Form 8-K is a very broad form used to notify investors in United States public companies of specified events that may be important to shareholders or the United States Securities and Exchange Commission. This is one of the most common types of forms filed with the SEC. After a significant event like bankruptcy or departure of a CEO, a public company generally must file a Current Report on Form 8-K within four business days to provide an update to previously filed quarterly reports on Form 10-Q and/or Annual Reports on Form 10-K. Form 8-K is required to be filed by public companies with the SEC pursuant to the Securities Exchange Act of 1934, as amended. For a list of events that would trigger a Form 8-K to be filed, see the Official SEC Form 8-K Summary, briefly below, and this fully annotated Form 8-K, which contains links to all rules and SEC guidance applicable to the form.
Form 8-K Wikipedia
Form 8-K is used to notify investors of a current event. These types of events include:Signing, amending or terminating material definitive agreements not made in the ordinary course of business
Bankruptcies or receiverships
Mine shutdowns or violations of mine health and safety laws
Consummation of a material asset acquisition or sale
Results of operations and financial condition
Creating certain financial obligations, such as incurrence of material debt
Triggering events that accelerate material obligations (such as defaults on a loan)
Costs associated with exit or disposal plans
shutting down a plant
material change in services or outlets
Delisting from a securities exchange or failing to satisfy listing requirements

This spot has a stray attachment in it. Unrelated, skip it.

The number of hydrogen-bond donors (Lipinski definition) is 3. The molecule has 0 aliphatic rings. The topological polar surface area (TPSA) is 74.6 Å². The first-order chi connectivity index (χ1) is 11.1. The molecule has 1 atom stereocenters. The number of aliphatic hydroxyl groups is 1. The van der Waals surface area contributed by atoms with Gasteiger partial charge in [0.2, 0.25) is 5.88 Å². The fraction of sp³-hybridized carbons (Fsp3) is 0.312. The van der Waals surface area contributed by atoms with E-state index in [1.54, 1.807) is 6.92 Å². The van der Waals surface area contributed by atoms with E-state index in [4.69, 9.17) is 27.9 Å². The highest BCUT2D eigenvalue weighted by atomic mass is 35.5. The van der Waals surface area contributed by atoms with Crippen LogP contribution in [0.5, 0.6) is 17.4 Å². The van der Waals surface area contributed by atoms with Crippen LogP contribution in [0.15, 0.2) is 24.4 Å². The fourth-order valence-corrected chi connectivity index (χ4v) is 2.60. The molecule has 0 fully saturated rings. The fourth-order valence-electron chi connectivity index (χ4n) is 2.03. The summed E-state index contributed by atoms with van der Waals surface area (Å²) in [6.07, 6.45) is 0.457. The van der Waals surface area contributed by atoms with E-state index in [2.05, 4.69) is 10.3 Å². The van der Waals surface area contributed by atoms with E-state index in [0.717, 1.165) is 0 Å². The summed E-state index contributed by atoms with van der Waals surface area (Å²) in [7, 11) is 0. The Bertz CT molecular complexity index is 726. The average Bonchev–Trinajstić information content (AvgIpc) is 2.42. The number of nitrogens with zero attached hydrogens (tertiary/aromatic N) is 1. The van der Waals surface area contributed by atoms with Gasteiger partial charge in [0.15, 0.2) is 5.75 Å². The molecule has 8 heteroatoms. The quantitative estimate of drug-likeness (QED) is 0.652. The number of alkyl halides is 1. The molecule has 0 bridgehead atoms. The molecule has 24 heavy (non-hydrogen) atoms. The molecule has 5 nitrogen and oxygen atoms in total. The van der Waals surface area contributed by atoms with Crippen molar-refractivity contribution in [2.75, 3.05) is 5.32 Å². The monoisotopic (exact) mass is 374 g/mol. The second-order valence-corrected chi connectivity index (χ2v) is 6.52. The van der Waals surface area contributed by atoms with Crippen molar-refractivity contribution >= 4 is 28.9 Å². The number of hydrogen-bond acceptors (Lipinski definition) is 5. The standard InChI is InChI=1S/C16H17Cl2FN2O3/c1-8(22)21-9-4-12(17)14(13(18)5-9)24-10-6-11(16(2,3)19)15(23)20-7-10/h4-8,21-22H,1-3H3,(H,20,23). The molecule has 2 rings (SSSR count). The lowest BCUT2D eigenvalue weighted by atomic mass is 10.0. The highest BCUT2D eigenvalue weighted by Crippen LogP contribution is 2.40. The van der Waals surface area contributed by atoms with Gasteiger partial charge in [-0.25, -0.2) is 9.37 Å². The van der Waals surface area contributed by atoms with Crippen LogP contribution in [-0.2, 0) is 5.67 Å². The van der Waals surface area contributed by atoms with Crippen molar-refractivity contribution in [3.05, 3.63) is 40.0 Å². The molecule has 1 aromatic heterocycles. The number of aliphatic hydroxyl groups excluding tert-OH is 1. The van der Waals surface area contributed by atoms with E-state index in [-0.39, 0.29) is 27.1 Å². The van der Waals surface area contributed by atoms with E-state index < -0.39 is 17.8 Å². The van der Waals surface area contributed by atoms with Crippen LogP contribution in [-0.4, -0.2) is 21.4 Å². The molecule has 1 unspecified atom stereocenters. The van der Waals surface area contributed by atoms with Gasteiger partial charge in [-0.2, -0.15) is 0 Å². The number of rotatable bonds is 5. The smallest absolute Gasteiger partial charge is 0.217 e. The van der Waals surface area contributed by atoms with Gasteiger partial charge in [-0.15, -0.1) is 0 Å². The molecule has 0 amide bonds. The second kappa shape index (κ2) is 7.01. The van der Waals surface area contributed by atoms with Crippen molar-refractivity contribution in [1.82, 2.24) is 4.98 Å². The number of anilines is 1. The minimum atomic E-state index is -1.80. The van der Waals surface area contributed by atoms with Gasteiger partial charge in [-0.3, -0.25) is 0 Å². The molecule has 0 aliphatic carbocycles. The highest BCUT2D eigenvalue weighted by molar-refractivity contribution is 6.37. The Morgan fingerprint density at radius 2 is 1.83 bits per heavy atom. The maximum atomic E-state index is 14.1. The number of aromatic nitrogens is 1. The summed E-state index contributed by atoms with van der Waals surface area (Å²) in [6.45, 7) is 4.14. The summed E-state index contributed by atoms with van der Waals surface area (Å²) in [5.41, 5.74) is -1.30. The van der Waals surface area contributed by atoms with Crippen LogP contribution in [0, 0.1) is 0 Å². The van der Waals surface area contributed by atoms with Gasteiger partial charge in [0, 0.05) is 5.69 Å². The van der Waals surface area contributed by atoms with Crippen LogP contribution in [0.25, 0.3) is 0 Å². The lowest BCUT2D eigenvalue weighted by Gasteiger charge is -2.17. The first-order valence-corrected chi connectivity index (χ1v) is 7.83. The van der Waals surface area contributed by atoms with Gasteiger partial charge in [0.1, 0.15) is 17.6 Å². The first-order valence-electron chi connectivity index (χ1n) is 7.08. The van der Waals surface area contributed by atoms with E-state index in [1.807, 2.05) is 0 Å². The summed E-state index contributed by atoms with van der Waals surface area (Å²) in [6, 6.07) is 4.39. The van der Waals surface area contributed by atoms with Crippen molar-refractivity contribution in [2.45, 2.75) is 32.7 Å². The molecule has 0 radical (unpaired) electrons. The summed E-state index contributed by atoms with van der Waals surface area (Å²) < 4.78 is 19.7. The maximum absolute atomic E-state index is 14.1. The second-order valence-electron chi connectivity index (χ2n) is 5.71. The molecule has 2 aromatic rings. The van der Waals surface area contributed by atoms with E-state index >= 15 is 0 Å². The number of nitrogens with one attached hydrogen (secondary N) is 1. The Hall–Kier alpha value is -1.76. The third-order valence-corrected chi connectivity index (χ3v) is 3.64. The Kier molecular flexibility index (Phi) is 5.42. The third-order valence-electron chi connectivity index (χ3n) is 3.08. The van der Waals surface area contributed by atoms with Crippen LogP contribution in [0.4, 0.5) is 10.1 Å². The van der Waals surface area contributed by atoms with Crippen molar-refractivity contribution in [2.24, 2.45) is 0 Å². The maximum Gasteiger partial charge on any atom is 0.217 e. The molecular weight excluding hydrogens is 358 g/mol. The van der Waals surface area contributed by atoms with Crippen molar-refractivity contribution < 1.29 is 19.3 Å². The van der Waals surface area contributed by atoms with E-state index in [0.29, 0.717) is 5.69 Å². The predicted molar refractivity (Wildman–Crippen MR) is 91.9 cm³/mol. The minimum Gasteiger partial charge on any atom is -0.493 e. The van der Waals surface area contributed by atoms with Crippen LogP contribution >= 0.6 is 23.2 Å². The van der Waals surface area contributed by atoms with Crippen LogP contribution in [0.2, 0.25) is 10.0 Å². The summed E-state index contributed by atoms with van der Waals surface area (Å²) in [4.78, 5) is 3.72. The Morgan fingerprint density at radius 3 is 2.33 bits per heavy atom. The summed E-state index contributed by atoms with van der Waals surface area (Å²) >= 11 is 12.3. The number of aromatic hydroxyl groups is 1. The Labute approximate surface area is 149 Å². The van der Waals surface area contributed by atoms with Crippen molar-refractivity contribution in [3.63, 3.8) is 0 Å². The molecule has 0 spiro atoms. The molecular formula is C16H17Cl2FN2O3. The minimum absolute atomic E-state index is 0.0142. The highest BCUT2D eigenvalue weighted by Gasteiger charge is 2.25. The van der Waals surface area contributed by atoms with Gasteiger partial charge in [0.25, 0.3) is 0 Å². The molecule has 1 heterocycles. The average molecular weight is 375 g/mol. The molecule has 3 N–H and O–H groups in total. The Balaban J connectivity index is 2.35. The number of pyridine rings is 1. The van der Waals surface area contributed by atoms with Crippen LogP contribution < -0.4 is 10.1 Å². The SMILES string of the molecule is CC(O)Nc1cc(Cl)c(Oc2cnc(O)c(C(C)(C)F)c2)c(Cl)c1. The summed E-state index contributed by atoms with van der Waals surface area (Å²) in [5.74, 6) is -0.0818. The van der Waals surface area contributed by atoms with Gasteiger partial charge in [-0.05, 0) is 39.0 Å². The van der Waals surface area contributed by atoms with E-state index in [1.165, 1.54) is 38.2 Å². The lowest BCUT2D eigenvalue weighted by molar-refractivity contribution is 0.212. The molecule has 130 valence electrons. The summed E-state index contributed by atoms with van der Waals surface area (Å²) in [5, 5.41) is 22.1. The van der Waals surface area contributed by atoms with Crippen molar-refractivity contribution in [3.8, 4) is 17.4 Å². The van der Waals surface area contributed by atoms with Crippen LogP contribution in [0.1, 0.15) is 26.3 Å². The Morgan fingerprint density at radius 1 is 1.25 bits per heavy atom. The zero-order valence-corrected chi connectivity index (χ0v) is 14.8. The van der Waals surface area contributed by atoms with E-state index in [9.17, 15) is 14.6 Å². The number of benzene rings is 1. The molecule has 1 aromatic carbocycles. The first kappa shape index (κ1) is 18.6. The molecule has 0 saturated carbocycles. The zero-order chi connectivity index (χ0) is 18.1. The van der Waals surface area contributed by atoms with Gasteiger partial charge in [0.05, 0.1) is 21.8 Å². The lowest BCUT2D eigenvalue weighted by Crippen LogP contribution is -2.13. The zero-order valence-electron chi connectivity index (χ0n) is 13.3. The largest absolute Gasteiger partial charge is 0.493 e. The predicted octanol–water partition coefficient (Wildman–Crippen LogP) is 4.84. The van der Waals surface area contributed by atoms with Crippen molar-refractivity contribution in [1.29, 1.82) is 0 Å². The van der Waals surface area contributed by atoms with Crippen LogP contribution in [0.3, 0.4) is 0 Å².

Unregistered equity sales (private placements)
Modifications to shareholder rights
Change in accountants
Determinations that previously issued financial statements cannot be relied upon
Change in control
Senior officer appointments and departures
Director elections and departures
Amendments to certificate/articles of incorporation or bylaws
Changes in fiscal year
Trading suspension under employee benefit plans
Amendments or waivers of code of ethics
Changes in shell company status
Results of shareholder votes
Disclosures applicable to issuers of asset-backed securities
Disclosures necessary to comply with Regulation FD
Other material events
Certain financial statements and other exhibits
Investors should always read any 8-K filings that are made by companies in which they are invested. These reports are often material to the company, and frequently contain information that will affect the share price.
Typically an 8-K filing will only have two major parts. They are:The name and description of the event – this contains all the information that the company considers relevant to shareholders and the SEC. It is important to read this information, as it has been deemed "material" by the company.
Any exhibits that are relevant – these exhibits may include financial statements, press releases, data tables, or other information that is referenced in the description of the event.